Susan Howe in the preface to Emily Dickinson: The Gorgeous Nothings asks “Can thought hear itself see?”
From a paper inserted in a copy of the Complete Poems at “Whether my bark went down at sea —”
|To close one’s eyes and still feel the flutter of light and the moment of shadow as the beings pass over the earth in a skid and bump show of graceless motion.||There comes a time when the expression culled form an Emily Dickinson poem presses upon you with the refinement of a request often disposed of in the ordinary course of affairs without much bother to the means of its execution … “the errand of the eye” or is it an eye. Do need to check the passage in question. It makes a lovely phrase to look up in a database. —> it is errand of the eye.|
Susan Howe interview with Thomas Gardner in A Door Ajar.
|The hook — the bio of Dickinson||Well, first of all there was a biographical connection. My aunt Helen Howe Allen […] When she was bedridden in her last sudden illness — it took a month to kill her — I used to visit her in her apartment […] Richard Sewall’s biography of Emily Dickinson had just been published. Because she didn’t have the physical energy to pore over it, I began to read it to her.|
|The quotation of the letter — Samuel Ward||Look at this pencil line beside this passage from a letter Samuel Ward had written Higginson shortly after the first edition of Poems was published:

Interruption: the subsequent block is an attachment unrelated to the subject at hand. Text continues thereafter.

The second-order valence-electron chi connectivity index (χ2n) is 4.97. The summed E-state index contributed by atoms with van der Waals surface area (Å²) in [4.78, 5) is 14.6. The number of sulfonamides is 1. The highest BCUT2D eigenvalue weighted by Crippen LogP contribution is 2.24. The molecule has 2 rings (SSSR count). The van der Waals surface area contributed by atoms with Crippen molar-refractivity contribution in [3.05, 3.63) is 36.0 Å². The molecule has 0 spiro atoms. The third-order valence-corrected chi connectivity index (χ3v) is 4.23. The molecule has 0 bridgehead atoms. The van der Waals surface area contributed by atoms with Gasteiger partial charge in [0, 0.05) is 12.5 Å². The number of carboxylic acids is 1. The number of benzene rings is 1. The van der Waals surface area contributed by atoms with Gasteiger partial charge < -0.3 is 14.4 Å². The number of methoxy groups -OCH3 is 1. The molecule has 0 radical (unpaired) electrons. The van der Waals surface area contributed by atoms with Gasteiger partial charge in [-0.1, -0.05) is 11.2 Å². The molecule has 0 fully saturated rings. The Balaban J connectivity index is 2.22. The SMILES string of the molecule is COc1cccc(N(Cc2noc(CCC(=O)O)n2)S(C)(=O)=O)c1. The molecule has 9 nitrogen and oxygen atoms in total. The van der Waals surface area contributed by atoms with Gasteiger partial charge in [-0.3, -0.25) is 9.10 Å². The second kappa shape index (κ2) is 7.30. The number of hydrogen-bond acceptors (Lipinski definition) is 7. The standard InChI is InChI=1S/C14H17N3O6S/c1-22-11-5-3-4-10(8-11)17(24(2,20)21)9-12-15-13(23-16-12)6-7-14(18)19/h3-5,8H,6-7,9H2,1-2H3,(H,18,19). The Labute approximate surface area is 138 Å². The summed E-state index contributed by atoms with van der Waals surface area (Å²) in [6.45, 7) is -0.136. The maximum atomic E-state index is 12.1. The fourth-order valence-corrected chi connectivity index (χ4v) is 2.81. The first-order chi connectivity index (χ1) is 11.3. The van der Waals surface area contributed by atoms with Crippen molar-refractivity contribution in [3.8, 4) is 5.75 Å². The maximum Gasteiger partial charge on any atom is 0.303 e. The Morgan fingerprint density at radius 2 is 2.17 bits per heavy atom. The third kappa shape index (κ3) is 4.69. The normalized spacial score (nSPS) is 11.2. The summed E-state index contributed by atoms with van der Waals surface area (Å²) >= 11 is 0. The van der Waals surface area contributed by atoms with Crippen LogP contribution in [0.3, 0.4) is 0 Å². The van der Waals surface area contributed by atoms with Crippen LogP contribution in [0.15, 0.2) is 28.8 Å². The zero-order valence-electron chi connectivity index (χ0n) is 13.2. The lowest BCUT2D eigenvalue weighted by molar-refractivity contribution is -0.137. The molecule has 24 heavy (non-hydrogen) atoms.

|The marginal marking — sign of discipline||She must have told me to mark the passage so she could go back and read it to herself when she was better, though we both knew she wasn’t going to get better — I never felt closer to her. It was as if we could only touch each other through reading aloud. This practice of self-discipline was above all a dread of any display of affection. I made the little mark. The wide, un-thing that we couldn’t say was there.|
Lost art of conservation reconstructed in the exchange of letters and the inscribing of signs, all told in an interview. An errand by way of ear.
And so for day 1494